Robotics

A friction reduction system for deformable robotic fingertips

Researchers at Kanazawa University have recently developed a friction reduction system based on a lubricating effect, which could have interesting soft robotics applications. Their system, presented in a paper published in ...

Engineering

Show your hands: Smartwatches sense hand activity

We've become accustomed to our smartwatches and smartphones sensing what our bodies are doing, be it walking, driving or sleeping. But what about our hands? It turns out that smartwatches, with a few tweaks, can detect a ...

Robotics

A prosthetic that restores the sense of where your hand is

Researchers have developed a next-generation bionic hand that allows amputees to regain their proprioception. The results of the study, which have been published in Science Robotics, are the culmination of ten years of robotics ...

Machine Learning & AI

How AI could help you learn sign language

Sign languages aren't easy to learn and are even harder to teach. They use not just hand gestures but also mouthings, facial expressions and body posture to communicate meaning. This complexity means professional teaching ...

Robotics

3-D-printed robot hand plays the piano

Scientists have developed a 3-D-printed robotic hand which can play simple musical phrases on the piano by just moving its wrist. And while the robot is no virtuoso, it demonstrates just how challenging it is to replicate ...

Software

StorySign app converts text in children's books to sign language

A team of researchers and engineers at Huawei AI has come up with a unique way to help deaf children learn to read sign language—by using AI and augmented reality to interpret printed books. They have also hit on a way ...

Robotics

All finger robots want for Christmas is a hand like Dactyl

A lettered, multi-colored block: A trivial task awaits humans to pick it up, turn it around, toss it around in the palm of our hands. For a robot expert, though, this is an uphill task that is tough to climb. Hand manipulation ...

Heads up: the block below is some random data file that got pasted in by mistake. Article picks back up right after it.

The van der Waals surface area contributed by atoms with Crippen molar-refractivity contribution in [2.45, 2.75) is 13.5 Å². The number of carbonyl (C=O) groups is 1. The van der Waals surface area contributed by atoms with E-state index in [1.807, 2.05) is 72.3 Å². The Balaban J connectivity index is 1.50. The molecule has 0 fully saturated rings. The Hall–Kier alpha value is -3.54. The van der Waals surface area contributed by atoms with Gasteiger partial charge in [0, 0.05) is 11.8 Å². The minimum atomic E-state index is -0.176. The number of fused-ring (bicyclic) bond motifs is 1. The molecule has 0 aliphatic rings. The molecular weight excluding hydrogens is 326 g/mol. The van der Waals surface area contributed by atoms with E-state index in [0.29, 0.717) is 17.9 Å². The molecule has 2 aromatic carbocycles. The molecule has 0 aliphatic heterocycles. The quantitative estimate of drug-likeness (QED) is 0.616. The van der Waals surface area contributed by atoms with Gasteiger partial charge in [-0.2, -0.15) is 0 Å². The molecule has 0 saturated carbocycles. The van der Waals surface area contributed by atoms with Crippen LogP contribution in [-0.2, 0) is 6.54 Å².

Engineering

New technology enables man to hold his granddaughter again

In the first known study of how amputees use advanced sensory-enabled prostheses outside the lab, subjects used a mechanical hand more regularly and for longer periods of time compared to traditional prostheses—and also ...

Engineering

New tech may make prosthetic hands easier for patients to use

Researchers have developed new technology for decoding neuromuscular signals to control powered, prosthetic wrists and hands. The work relies on computer models that closely mimic the behavior of the natural structures in ...

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Hand

A hand (med./lat.: manus, pl. manūs) is a prehensile, multi-fingered extremity located at the end of an arm or forelimb of primates such as humans, chimpanzees, monkeys, and lemurs. A few other vertebrates such as the koala (which has two opposable thumbs on each "hand" and fingerprints remarkably similar to human fingerprints) are often described as having either "hands" or "paws" on their front limbs.

Hands are the chief organs for physically manipulating the environment, used for both gross motor skills (such as grasping a large object) and fine motor skills (such as picking up a small pebble). The fingertips contain some of the densest areas of nerve endings on the body, are the richest source of tactile feedback, and have the greatest positioning capability of the body; thus the sense of touch is intimately associated with hands. Like other paired organs (eyes, feet, legs), each hand is dominantly controlled by the opposing brain hemisphere, so that handedness, or the preferred hand choice for single-handed activities such as writing with a pen, reflects individual brain functioning.

Some evolutionary anatomists use the term hand to refer to the appendage of digits on the forelimb more generally — for example, in the context of whether the three digits of the bird hand involved the same homologous loss of two digits as in the dinosaur hand.

The hand has 27 bones, 14 of which are the phalanges (proximal, medial, and distal) of the fingers. The metacarpal is the bone that connects the fingers and the wrist. Each human hand has 5 metacarpals.

This text uses material from Wikipedia, licensed under CC BY-SA